Opposition Leader Bill Shorten has promised to take immediate action on minimum wage rises if Labor wins office on May 18.
Labor leader Bill Shorten has promised to launch a "full-throated, full-bodied" wage rise push as he tries to win over Australian workers.
Mr Shorten took his election campaign to far north Queensland on Monday, targeting Liberal MP Warren Enstch's seat of Leichhardt, which he holds by 3.9 per cent.
Labor plans to focus on wages all week as it launches a blitz of the sunshine state.
In a pitch to Cairns hospital workers, the opposition leader vowed to take immediate action on "modest and meaningful" pay raises if he wins on May 18.
"We are going to get the best lawyers in the country and we are going to turn up at the independent umpire," Mr Shorten told the employees.
"We are going to make the best case that a Commonwealth government has ever made to get wages moving again in this country."
Mr Shorten has vowed to use "the full force of commonwealth advocacy" to boost the wages of 2.2 million people.
However, he will not put a dollar figure on the submission.
Social support officer Ryan Murphy pounced on Mr Shorten as others offered their polite applause, complaining about money pumped into hospitals further south.
"We are getting neglected up here - it's disgusting," he said.
Mr Murphy was satisfied with the Labor leader's musings on more health funding, and liked what he heard about wages.
"But I want to see action," he told reporters afterwards.
"Unfortunately, there's too many politicians that just go on and on and no action. Hopefully they've heard us. If they didn't, they've lost a vote."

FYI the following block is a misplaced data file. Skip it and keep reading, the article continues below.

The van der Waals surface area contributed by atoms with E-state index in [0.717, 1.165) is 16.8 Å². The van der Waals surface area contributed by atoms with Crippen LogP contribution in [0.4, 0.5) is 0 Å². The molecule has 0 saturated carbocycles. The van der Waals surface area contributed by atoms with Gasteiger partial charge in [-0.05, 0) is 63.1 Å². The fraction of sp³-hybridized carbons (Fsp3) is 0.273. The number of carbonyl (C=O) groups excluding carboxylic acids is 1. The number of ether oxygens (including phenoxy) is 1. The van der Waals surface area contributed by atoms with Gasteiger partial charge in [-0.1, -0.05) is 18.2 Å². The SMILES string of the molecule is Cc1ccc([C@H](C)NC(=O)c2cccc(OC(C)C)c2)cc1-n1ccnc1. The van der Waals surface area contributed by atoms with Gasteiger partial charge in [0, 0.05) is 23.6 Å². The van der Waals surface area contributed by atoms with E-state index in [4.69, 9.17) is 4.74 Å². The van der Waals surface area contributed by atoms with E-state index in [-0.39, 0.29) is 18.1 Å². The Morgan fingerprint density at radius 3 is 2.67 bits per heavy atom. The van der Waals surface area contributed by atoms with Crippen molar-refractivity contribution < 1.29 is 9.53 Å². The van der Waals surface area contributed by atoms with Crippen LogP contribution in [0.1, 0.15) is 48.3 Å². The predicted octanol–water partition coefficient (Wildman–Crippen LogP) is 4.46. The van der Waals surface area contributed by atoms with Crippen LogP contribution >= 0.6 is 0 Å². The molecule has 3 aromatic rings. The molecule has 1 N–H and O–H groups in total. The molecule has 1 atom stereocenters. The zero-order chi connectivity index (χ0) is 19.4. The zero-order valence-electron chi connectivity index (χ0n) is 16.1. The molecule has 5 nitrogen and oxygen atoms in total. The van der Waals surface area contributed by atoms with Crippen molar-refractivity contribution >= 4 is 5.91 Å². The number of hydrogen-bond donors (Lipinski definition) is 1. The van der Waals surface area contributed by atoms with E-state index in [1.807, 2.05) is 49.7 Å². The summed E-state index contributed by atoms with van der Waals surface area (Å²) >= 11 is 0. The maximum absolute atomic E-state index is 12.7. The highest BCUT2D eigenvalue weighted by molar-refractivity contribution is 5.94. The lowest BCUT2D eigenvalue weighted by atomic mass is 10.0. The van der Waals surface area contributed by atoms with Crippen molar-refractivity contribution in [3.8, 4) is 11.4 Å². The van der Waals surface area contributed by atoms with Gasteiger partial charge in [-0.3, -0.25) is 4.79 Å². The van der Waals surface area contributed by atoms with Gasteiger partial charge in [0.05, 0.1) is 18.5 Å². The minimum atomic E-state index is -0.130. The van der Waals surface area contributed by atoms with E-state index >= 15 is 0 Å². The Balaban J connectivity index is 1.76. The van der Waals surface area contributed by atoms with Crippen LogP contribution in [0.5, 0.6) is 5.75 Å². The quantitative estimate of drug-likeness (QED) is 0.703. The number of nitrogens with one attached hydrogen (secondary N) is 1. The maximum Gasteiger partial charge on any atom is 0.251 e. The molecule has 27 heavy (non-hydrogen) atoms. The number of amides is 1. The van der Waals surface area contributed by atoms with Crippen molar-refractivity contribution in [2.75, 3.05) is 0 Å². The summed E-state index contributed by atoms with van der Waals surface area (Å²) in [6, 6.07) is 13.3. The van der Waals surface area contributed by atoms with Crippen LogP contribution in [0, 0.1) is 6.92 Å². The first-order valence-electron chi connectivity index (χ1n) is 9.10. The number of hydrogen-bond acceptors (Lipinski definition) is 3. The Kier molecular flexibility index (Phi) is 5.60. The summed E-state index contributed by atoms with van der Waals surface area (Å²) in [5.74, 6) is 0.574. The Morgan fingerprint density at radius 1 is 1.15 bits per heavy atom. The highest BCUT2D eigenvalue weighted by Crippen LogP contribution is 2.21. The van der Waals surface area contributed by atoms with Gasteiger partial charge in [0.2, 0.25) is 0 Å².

Mr Shorten has also promised to reverse the Fair Work Commission's recent decision on penalty rate cuts within 100 days of winning office.
Some crossbench senators will only support Labor if unions are also banned from trading away penalty rates.
But Mr Shorten is not budging.
"I'm going to be very clear - if we get elected, we've got the mandate to change the penalty rates."
Earlier, Mr Shorten travelled deep into a tropical rainforest to announce a $190 million package for regional tourism.
He also vowed to scrap a "dodgy" $444 million grant to the Great Barrier Reef Foundation.
Mr Shorten and wife Chloe shared a few peaceful moments aboard a chair lift through the treetops.
But when the Labor leader disembarked, he stepped out into a flurry of questions about the Adani coal mine.
The opposition has questioned whether the environment minister was bullied into approving the mine.
Asked five times whether he would review the approvals if Labor wins office, Mr Shorten did not rule it out but said he had "no plans".
The coalition holds 21 of 30 federal Queensland seats, but Labor is well within striking distance of pinching eight the LNP holds by less than 6 per cent.
Adani is a major issue in a fistful of central and north Queensland seats that Labor is trying to either steal or sandbag.
But in Brisbane, stopping Adani is an issue among climate change-conscious voters in other marginals, including Peter Dutton's electorate of Dickson which he holds by 1.7 per cent.